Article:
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Alleviating soil sickness caused by aerobic monocropping: Responses of aerobic rice to various nitrogen sources

Published on Feb 1, 2009in Soil Science and Plant Nutrition1.415
· DOI :10.1111/j.1747-0765.2008.00338.x
Lixiao Nie24
Estimated H-index: 24
(HAU: Huazhong Agricultural University),
Shaobing Peng48
Estimated H-index: 48
(IRRI: International Rice Research Institute)
+ 4 AuthorsJing Xiang6
Estimated H-index: 6
(HAU: Huazhong Agricultural University)
Abstract
Abstract Yield decline resulting from continuous cropping of aerobic rice is a constraint to the widespread adoption of aerobic rice technology. Shifts in water management from flooded to aerobic conditions are known to influence the availability and form of N present in the soil and might require a different approach to N management in aerobic rice. The present study was conducted to determine the effects of different N sources on the plant growth and grain yield of aerobic rice. Four pot experiments were conducted in which rice was aerobically grown in soil that was taken from fields where aerobic rice has been cultivated for 11 consecutive seasons and an adjacent field where flooded rice has been grown continuously. Nitrogen was applied as ammonium sulfate, urea, ammonium chloride, ammonium nitrate and potassium nitrate at four N rates of 0.3, 0.6, 0.9 and 1.2 g N pot−1. Two unfertilized controls consisting of soil that was either untreated or oven heated at 120°C for 12 h were also included. Plants we...
  • References (22)
  • Citations (24)
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References22
Newest
#1Lixiao Nie (HAU: Huazhong Agricultural University)H-Index: 24
#2Shaobing Peng (IRRI: International Rice Research Institute)H-Index: 48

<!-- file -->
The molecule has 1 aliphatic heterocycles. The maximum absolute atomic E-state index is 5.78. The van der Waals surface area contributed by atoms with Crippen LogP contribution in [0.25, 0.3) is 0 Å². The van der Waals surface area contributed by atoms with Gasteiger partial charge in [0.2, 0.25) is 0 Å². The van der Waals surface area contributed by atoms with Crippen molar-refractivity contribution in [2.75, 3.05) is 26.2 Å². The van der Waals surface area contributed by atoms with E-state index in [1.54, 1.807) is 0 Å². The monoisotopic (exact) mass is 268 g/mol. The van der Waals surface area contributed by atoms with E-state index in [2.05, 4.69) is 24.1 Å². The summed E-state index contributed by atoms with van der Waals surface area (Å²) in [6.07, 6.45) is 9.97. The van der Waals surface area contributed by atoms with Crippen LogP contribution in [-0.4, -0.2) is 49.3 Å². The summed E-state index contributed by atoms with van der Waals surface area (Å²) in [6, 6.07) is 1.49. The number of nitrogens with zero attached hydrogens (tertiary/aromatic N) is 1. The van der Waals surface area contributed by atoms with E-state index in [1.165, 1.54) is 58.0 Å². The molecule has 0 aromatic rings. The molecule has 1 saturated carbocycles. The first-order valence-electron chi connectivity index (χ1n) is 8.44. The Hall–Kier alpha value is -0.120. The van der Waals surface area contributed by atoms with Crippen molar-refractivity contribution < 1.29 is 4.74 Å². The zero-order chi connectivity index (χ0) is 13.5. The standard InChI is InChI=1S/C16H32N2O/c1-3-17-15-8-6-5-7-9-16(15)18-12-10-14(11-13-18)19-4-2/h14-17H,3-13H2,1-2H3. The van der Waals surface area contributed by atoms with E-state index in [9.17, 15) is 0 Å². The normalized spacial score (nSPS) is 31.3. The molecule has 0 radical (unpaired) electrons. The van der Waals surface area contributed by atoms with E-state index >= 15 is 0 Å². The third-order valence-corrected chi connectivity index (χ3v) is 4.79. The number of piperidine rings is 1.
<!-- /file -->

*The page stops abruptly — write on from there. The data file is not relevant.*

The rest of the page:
Last. Jing Xiang (HAU: Huazhong Agricultural University)H-Index: 6
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Yield decline is a major constraint in the adoption of monocropping of aerobic rice. The causes of the yield decline in the continuous aerobic rice system are still unknown. The objective of this study was to determine if nutrient application can mitigate the yield decline caused by continuous cropping of aerobic rice. Micro-plot experiment was conducted in 2005 dry season (DS) in a field where aerobic rice has been grown continuously for eight seasons from 2001 DS at the International Rice Rese...
26 CitationsSource
#1Lixiao Nie (HAU: Huazhong Agricultural University)H-Index: 24
#2Shaobing Peng (IRRI: International Rice Research Institute)H-Index: 48
Last. Hong-Kyu Park (RDA: Rural Development Administration)H-Index: 6
view all 7 authors...
“Aerobic rice” system is the cultivation of nutrient-responsive cultivars in nonflooded and nonsaturated soil under supplemental irrigation. It is intended for lowland areas with water shortage and for favorable upland areas with access to supplementary irrigation. Yield decline caused by soil sickness has been reported with continuous monocropping of aerobic rice grown under nonflooded conditions. The objective of this study was to determine the growth response of rice plant to oven heating of ...
21 CitationsSource
#1Bas A. M. Bouman (IRRI: International Rice Research Institute)H-Index: 43
#2Elizabeth Humphreys (CSIRO: Commonwealth Scientific and Industrial Research Organisation)H-Index: 22
Last. Randolph Barker (IWMI: International Water Management Institute)H-Index: 15
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The Comprehensive Assessment of Water Management in Agriculture (CA) seeks answers to the question of how freshwater resources can be developed and managed to feed the world's population and reduce poverty, while at the same time promoting environmental security. The CA pays particular attention to rice as this crop is the most common staple food of the largest number of people on Earth (about 3 billion people) while receiving an estimated 24–30% of the world's developed freshwater resources. Ri...
315 CitationsSource
#1Shaobing Peng (IRRI: International Rice Research Institute)H-Index: 9
#2Bas A. M. Bouman (IRRI: International Rice Research Institute)H-Index: 43